The fourth of the 6 abdominal engagements is perhaps the most difficult, since it requires the somewhat unnatural action of using two opposing muscle groups. Most actions of the body require using one muscle (or group) while another muscle relaxes. This is how the joints move and therefore how most yoga postures are achieved.
When holding the spine straight and strong, we try to engage both sides of the body. This means that the back muscles are tight and also the abdominal muscles. The spine itself doesn't move or bend, so it looks like nothing is happening, but the effort involved is significant.
Straight spine postures are harder to achieve than spinal bending postures like Rabbit or Cobra. When the spine bends, only one side of it activates while the other side relaxes, but the result is a more dramatic bend. So we end up in far more impressive and interesting-looking positions while exerting less effort - a fun little paradox.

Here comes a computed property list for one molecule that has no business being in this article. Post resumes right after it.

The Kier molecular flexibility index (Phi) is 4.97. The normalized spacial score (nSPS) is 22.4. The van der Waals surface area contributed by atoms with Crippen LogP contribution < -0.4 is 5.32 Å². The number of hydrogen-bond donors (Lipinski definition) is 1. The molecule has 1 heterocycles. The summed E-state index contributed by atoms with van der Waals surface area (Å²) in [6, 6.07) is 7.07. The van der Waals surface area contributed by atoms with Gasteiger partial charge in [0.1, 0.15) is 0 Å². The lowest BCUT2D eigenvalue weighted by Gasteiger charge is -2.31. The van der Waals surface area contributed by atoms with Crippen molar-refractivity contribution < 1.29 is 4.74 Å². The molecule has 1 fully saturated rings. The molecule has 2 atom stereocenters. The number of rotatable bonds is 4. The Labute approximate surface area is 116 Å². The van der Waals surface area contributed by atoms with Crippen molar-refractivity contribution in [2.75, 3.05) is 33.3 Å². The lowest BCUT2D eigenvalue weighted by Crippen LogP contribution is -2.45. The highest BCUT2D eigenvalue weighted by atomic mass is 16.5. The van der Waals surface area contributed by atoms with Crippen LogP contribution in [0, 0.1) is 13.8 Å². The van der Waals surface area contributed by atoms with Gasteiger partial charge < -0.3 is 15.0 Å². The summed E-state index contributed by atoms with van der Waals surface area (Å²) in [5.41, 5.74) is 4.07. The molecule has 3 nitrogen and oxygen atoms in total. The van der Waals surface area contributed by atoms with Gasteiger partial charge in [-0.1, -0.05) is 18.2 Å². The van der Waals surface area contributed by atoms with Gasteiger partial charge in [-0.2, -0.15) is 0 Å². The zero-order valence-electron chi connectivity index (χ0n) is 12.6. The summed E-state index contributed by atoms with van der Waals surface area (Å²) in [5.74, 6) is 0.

This type of muscular action encompasses (below from left to right) Balancing Stick, Triangle, Peacock, Headstand & Tiger. It is easy to "cheat" in Balancing Stick, Triangle, Headstand and Tiger, which is why these postures can become backbends or "swayback." The only posture that it is impossible to cheat in is Peacock, which is one of the reasons why this posture is so darn hard to do!
Scott & Ida are Yoga Acharyas (Masters of Yoga). They are the head teachers of Ghosh Yoga. This blog is about their experience with yoga practice, study and teaching.
- Understanding Chair Posture
- 5 Reasons To Backbend
- Lock the Knee History
- Why Teaching Is Not a Personal Practice
- The 113 Postures of Ghosh Yoga
- When You Take a Class, Take the Class
- Make the Hamstrings Strong, Not Long
- Should We Be Teaching Advanced Postures in a Beginning Class?
- The Yogi Becomes Invisible
- Bow Pose (Dhanurasana)
- The Oxygenation Myth
- The Art and Skill of Teaching